Differences in Characteristics of Dying Children Who Receive and Do Not Receive Palliative Care

Division of Critical Care, and.
PEDIATRICS (Impact Factor: 5.47). 06/2013; 132(1). DOI: 10.1542/peds.2013-0470
Source: PubMed


Comparing demographic and clinical characteristics associated with receipt of palliative care (PC) among children who died in children's hospitals to those who did not receive PC and understanding the trends in PC use.

This retrospective cohort study used the Pediatric Health Information System database. Children <18 years of age who died ≥5 days after admission to a Pediatric Health Information System hospital between January 1, 2001, and December 31, 2011 were included. Receipt of PC services was identified by the International Classification of Diseases, Ninth Revision code for PC. Diagnoses were grouped using major diagnostic codes. International Classification of Diseases codes and clinical transaction codes were used to evaluate all interventions.

This study evaluated 24 342 children. Overall, 4% had coding for PC services. This increased from 1% to 8% over the study years. Increasing age was associated with greater receipt of PC. Children with the PC code had fewer median days in the hospital (17 vs 21), received fewer invasive interventions, and fewer died in the ICU (60% vs 80%). Receipt of PC also varied by major diagnostic codes, with the highest proportion found among children with neurologic disease.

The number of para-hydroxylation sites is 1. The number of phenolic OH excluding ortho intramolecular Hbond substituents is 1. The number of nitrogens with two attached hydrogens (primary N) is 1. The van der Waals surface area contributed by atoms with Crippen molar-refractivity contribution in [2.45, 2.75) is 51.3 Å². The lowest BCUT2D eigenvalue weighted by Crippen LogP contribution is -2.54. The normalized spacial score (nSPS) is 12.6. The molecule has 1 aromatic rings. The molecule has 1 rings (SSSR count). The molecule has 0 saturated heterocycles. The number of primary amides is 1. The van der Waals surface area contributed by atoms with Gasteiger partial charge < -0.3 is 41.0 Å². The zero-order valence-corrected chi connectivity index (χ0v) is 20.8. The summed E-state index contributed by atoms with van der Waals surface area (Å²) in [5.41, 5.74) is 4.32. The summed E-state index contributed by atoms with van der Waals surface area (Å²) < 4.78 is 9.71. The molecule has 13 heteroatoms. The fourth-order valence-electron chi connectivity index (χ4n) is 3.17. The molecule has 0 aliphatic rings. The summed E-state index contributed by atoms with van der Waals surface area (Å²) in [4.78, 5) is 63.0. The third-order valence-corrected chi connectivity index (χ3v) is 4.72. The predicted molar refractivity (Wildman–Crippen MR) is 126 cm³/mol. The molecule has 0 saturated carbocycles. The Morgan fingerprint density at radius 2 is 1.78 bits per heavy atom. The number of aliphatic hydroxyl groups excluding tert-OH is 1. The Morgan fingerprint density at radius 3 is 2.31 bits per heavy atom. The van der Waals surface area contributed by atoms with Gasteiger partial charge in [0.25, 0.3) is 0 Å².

Most pediatric patients who died in a hospital did not have documented receipt of PC. Children receiving PC are different from those who do not in many ways, including receipt of fewer procedures. Receipt of PC has increased over time; however, it remains low, particularly among neonates and those with circulatory diseases.

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Available from: Susan L Bratton, Oct 27, 2015
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    • "Four of five children with complex chronic conditions in the United States die in the hospital [1]. Among children with cancer 72% of those without PC died in the ICU versus 21% of those with PC [2]. Advance care planning (ACP) is one dimension of palliative care that provides support in decision making about limiting burdensome medical interventions and advance directives . "
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